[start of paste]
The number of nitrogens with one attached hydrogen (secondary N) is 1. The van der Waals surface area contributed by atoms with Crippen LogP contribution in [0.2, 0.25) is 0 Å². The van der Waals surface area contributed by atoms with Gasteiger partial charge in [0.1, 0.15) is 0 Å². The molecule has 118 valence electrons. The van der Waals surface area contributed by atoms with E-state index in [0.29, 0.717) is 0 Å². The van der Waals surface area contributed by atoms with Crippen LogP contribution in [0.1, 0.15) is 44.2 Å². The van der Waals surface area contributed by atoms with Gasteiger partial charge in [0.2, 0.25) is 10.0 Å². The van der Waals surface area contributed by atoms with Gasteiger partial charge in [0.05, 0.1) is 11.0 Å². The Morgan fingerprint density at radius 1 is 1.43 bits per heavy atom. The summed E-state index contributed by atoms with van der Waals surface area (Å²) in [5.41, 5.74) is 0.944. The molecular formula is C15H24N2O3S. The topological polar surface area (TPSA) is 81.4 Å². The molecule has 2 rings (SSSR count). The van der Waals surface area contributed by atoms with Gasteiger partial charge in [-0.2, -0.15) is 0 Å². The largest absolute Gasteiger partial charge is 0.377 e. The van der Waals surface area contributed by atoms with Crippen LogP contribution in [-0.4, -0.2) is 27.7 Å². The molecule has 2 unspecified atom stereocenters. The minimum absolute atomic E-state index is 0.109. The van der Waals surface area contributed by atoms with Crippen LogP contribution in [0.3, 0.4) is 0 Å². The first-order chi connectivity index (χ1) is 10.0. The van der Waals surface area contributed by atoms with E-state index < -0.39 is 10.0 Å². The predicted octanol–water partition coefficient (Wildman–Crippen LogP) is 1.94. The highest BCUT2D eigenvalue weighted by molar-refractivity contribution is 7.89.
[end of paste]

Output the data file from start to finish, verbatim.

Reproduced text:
The number of nitrogens with one attached hydrogen (secondary N) is 1. The van der Waals surface area contributed by atoms with Crippen LogP contribution in [0.2, 0.25) is 0 Å². The van der Waals surface area contributed by atoms with Gasteiger partial charge in [0.1, 0.15) is 0 Å². The molecule has 118 valence electrons. The van der Waals surface area contributed by atoms with E-state index in [0.29, 0.717) is 0 Å². The van der Waals surface area contributed by atoms with Crippen LogP contribution in [0.1, 0.15) is 44.2 Å². The van der Waals surface area contributed by atoms with Gasteiger partial charge in [0.2, 0.25) is 10.0 Å². The van der Waals surface area contributed by atoms with Gasteiger partial charge in [0.05, 0.1) is 11.0 Å². The Morgan fingerprint density at radius 1 is 1.43 bits per heavy atom. The summed E-state index contributed by atoms with van der Waals surface area (Å²) in [5.41, 5.74) is 0.944. The molecular formula is C15H24N2O3S. The topological polar surface area (TPSA) is 81.4 Å². The molecule has 2 rings (SSSR count). The van der Waals surface area contributed by atoms with Gasteiger partial charge in [-0.2, -0.15) is 0 Å². The largest absolute Gasteiger partial charge is 0.377 e. The van der Waals surface area contributed by atoms with Crippen LogP contribution in [-0.4, -0.2) is 27.7 Å². The molecule has 2 unspecified atom stereocenters. The minimum absolute atomic E-state index is 0.109. The van der Waals surface area contributed by atoms with Crippen LogP contribution in [0.3, 0.4) is 0 Å². The first-order chi connectivity index (χ1) is 10.0. The van der Waals surface area contributed by atoms with E-state index < -0.39 is 10.0 Å². The predicted octanol–water partition coefficient (Wildman–Crippen LogP) is 1.94. The highest BCUT2D eigenvalue weighted by molar-refractivity contribution is 7.89.